6–8 green olives stuffed with garlic, sliced, or ¼ cup pitted whole kalamata olives

2 cups Basic Tomato Sauce (see below)

Options: 2 cups rinsed cooked cannellini beans

Roll the basil leaves tightly and slice them into ribbons. Over medium heat, sauté the carrots, celery, zucchini, and onion for about 3 to 5 minutes (this will ensure they are soft enough by the time they are done baking and will help all the flavors meld). Bring the water to a boil. Add the brown rice pasta and stir. Cook the pasta until it is slightly underdone (it will finish cooking in the oven). Immediately mix all the ingredients together in deep baking dish. Cover the dish. Bake the pasta at 350 degrees F for 10 to 12 minutes. If you want to add the beans, stir them into the pasta just after it comes out of the oven.

Making It Simple: Slice all the veggies and forgo sautéing them. Just throw it all in a baking dish and bake it for about 15 to 20 minutes.

Tip: Cook the pasta after you are done preparing the veggies so that it does not sit for a long time.

Per serving:

  • Calories: 607
  • Fat: 4.4 g
  • Saturated Fat: 0.8 g
  • Calories from Fat: 6.1
  • Cholesterol: 0
  • Protein: 22 g
  • Carbohydrates: 119 g
  • Sugar: 14.8 g
  • Fiber: 10.9 g
  • Sodium: 133 mg
  • Calcium: 88 mg
  • Iron: 5.8 mg
  • Vitamin C: 103.3 mg
  • Beta Carotene: 3853 mcg
  • Vitamin E: 3.7 mg

Source:21-Day Weight Loss Kickstart by Neal Barnard, M.D.; recipe by Jason Wyrick of the Vegan Culinary Experience.

Basic Tomato Sauce

Serves 3

Roma tomatoes are the tomatoes par excellence for sauces. They are inexpensive, and you’ll taste their depth of flavor and robustness in the finished dish.

1/2 yellow onion, diced

2 cloves garlic, minced

4 medium tomatoes (preferably large Romas), chopped

1/4 cup water

1/8 teaspoon salt

1/4 teaspoon freshly ground pepper

1 teaspoon chopped fresh thyme or oregano or 1/2 teaspoon chopped fresh rosemary

Options: 1/4 teaspoon ground cumin; 3 tablespoons chopped fresh basil or cilantro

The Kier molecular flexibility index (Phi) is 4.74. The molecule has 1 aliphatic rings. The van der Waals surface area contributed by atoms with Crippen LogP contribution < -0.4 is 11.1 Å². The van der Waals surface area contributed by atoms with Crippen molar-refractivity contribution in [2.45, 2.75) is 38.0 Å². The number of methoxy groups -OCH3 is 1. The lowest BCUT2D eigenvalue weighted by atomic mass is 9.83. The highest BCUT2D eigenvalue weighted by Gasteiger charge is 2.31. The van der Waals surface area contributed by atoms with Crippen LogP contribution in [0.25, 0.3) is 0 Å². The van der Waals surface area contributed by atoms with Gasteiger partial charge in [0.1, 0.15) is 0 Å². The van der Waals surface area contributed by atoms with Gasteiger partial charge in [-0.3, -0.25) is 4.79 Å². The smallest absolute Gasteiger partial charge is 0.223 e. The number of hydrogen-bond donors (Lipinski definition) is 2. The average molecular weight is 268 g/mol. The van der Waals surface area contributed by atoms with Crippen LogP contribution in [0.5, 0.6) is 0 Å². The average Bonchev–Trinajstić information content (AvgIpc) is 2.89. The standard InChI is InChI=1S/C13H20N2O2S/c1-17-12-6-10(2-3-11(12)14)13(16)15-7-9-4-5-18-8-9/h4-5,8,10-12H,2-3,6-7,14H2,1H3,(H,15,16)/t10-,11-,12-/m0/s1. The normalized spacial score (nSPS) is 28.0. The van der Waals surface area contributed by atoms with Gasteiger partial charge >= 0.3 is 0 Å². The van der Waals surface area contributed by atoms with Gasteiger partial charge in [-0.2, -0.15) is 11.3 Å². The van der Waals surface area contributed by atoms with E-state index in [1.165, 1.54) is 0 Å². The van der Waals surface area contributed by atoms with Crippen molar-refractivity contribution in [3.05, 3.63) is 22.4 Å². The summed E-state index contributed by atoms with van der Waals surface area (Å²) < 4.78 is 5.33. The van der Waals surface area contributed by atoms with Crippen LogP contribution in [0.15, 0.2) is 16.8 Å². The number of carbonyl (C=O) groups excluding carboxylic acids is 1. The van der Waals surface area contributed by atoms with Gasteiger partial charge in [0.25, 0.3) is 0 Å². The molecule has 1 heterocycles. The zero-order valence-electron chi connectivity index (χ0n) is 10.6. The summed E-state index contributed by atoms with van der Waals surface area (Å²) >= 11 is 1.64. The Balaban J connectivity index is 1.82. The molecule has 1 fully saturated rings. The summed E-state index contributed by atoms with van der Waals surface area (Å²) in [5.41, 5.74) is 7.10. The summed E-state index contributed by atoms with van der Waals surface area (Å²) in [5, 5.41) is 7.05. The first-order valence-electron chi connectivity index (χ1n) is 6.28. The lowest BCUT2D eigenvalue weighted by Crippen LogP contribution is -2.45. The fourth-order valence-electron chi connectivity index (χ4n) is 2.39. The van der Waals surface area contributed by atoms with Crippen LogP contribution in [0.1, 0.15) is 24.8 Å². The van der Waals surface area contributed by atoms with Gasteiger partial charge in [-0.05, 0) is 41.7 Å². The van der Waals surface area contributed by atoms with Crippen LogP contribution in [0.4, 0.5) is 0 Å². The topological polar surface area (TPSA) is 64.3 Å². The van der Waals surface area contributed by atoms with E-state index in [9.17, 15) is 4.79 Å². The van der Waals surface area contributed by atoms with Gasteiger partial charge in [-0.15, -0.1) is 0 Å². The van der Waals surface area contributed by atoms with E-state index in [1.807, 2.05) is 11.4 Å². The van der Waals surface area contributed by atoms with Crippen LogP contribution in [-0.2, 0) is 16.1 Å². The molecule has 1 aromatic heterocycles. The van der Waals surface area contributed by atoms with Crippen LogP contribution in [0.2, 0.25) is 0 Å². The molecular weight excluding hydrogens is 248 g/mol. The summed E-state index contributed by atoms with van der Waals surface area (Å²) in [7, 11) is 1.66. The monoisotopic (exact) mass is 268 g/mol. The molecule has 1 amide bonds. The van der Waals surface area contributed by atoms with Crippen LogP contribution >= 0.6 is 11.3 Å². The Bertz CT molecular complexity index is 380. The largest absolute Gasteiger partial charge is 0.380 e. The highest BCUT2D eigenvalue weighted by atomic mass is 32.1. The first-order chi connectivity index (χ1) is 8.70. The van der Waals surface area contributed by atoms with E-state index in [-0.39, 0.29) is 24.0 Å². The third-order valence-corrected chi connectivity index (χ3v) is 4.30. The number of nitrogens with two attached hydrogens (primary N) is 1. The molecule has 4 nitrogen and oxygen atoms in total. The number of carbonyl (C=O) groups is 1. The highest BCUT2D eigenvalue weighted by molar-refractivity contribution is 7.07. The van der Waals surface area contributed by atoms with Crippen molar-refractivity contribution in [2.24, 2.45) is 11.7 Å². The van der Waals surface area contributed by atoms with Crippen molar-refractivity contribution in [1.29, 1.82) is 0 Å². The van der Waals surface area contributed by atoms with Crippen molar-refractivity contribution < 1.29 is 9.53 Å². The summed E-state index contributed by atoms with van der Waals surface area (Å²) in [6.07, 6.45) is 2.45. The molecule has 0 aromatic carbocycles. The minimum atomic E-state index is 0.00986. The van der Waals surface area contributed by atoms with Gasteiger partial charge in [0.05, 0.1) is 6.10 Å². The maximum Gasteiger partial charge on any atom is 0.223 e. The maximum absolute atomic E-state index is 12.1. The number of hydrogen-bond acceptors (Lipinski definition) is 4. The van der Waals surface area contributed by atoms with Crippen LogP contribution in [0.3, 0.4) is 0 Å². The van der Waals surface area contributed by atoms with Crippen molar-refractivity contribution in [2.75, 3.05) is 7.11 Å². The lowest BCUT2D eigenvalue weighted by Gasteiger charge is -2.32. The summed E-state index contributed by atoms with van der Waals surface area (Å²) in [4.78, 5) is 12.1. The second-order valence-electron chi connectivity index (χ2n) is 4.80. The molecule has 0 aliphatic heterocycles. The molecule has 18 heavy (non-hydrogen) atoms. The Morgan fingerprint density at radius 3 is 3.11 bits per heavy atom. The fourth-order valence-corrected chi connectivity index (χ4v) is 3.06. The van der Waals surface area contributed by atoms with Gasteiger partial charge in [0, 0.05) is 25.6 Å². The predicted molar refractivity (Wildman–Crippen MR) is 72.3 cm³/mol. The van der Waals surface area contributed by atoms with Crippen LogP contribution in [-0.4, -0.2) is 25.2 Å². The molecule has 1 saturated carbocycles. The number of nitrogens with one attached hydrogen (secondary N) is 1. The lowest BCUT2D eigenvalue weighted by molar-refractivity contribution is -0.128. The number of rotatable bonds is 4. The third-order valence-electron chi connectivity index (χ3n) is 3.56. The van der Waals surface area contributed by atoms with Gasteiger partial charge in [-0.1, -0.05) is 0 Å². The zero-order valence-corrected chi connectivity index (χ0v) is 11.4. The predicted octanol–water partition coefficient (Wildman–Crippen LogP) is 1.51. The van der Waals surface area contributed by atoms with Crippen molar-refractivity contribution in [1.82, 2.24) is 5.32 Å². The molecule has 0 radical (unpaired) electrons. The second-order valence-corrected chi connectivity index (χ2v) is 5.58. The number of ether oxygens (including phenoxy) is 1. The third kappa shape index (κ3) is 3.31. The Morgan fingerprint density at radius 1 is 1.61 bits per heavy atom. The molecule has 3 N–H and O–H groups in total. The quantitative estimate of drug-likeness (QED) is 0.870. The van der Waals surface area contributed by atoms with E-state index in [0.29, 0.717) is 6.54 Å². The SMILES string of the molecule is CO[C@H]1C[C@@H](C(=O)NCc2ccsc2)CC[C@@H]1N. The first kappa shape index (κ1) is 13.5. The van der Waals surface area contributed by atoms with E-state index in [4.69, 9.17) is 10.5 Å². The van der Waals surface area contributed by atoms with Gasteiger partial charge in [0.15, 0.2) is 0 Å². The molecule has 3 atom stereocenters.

Over medium heat, sauté the onion until it turns a rich brown color. Add the garlic and sauté for 1 more minute. Add the tomatoes and then the water and stir. Add the salt, pepper, and thyme/oregano/rosemary. Simmer the tomatoes until they turn into a sauce (only 3 or 4 minutes for a very fresh tomato sauce, and about 7 to 10 minutes for a smooth, heavily cooked sauce). Press on the tomatoes every 30 seconds or so as they cook to help them release their juices. Add extra water as needed to achieve the desired consistency.

Options: If you use cumin, add it along with the salt and pepper. If you are using fresh basil, stir it into the sauce immediately after it comes off the heat. Only cook the sauce for 3 to 4 minutes and as soon as it comes off the heat, stir in the fresh cilantro.

Making It Simple: Instead of chopping and cooking down the tomatoes, stir in 12 ounces of crushed fire-roasted tomatoes and simmer the sauce until it’s warm. 

Per serving:

  • Calories: 24
  • Fat: 0.2 g
  • Saturated Fat: 0 g
  • Calories from Fat: 6.3
  • Cholesterol: 0
  • Protein: 1 g
  • Carbohydrates: 5.3 g
  • Sugar: 2.7 g
  • Fiber: 1.2 g
  • Sodium: 104 mg
  • Calcium: 17 mg
  • Iron: 0.4 mg
  • Vitamin C: 11.5 mg
  • Beta Carotene: 328 mcg
  • Vitamin E: 0.4 mg

Carena Lowenthal, MS, RD, CDN

Nutrition 365 LLC

(917) 882-5033